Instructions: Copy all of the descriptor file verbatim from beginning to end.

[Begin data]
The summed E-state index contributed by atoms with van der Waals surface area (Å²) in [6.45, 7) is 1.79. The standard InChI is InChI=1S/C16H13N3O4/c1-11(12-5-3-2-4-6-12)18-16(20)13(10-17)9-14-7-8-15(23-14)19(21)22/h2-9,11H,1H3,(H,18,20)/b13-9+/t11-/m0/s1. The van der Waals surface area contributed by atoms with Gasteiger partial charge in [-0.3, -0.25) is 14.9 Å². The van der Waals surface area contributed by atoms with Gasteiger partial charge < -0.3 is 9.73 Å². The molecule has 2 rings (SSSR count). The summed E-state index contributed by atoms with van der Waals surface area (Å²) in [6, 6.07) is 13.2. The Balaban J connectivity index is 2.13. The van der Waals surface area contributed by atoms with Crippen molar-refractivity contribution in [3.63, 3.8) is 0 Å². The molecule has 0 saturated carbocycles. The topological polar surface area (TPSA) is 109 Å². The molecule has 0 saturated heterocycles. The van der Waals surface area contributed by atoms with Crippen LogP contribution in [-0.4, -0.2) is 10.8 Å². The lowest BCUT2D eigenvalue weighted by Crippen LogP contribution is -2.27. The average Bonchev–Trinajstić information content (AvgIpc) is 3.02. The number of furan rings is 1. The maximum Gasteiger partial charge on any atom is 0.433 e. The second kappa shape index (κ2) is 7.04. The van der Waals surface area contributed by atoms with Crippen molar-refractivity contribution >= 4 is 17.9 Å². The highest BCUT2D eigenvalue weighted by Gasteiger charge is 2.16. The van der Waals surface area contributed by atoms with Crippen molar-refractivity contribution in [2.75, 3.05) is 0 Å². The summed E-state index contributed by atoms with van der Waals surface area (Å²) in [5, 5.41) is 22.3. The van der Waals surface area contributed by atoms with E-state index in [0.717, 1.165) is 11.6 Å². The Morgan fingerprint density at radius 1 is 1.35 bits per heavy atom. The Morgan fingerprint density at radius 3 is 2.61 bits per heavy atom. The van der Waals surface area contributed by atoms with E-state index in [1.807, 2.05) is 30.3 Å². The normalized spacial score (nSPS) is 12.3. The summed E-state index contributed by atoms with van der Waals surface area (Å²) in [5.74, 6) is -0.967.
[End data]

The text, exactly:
The summed E-state index contributed by atoms with van der Waals surface area (Å²) in [6.45, 7) is 1.79. The standard InChI is InChI=1S/C16H13N3O4/c1-11(12-5-3-2-4-6-12)18-16(20)13(10-17)9-14-7-8-15(23-14)19(21)22/h2-9,11H,1H3,(H,18,20)/b13-9+/t11-/m0/s1. The van der Waals surface area contributed by atoms with Gasteiger partial charge in [-0.3, -0.25) is 14.9 Å². The van der Waals surface area contributed by atoms with Gasteiger partial charge < -0.3 is 9.73 Å². The molecule has 2 rings (SSSR count). The summed E-state index contributed by atoms with van der Waals surface area (Å²) in [6, 6.07) is 13.2. The Balaban J connectivity index is 2.13. The van der Waals surface area contributed by atoms with Crippen molar-refractivity contribution in [3.63, 3.8) is 0 Å². The molecule has 0 saturated carbocycles. The topological polar surface area (TPSA) is 109 Å². The molecule has 0 saturated heterocycles. The van der Waals surface area contributed by atoms with Crippen LogP contribution in [-0.4, -0.2) is 10.8 Å². The lowest BCUT2D eigenvalue weighted by Crippen LogP contribution is -2.27. The average Bonchev–Trinajstić information content (AvgIpc) is 3.02. The number of furan rings is 1. The maximum Gasteiger partial charge on any atom is 0.433 e. The second kappa shape index (κ2) is 7.04. The van der Waals surface area contributed by atoms with Crippen molar-refractivity contribution >= 4 is 17.9 Å². The highest BCUT2D eigenvalue weighted by Gasteiger charge is 2.16. The van der Waals surface area contributed by atoms with Crippen molar-refractivity contribution in [2.75, 3.05) is 0 Å². The summed E-state index contributed by atoms with van der Waals surface area (Å²) in [5, 5.41) is 22.3. The van der Waals surface area contributed by atoms with E-state index in [0.717, 1.165) is 11.6 Å². The Morgan fingerprint density at radius 1 is 1.35 bits per heavy atom. The Morgan fingerprint density at radius 3 is 2.61 bits per heavy atom. The van der Waals surface area contributed by atoms with E-state index in [1.807, 2.05) is 30.3 Å². The normalized spacial score (nSPS) is 12.3. The summed E-state index contributed by atoms with van der Waals surface area (Å²) in [5.74, 6) is -0.967.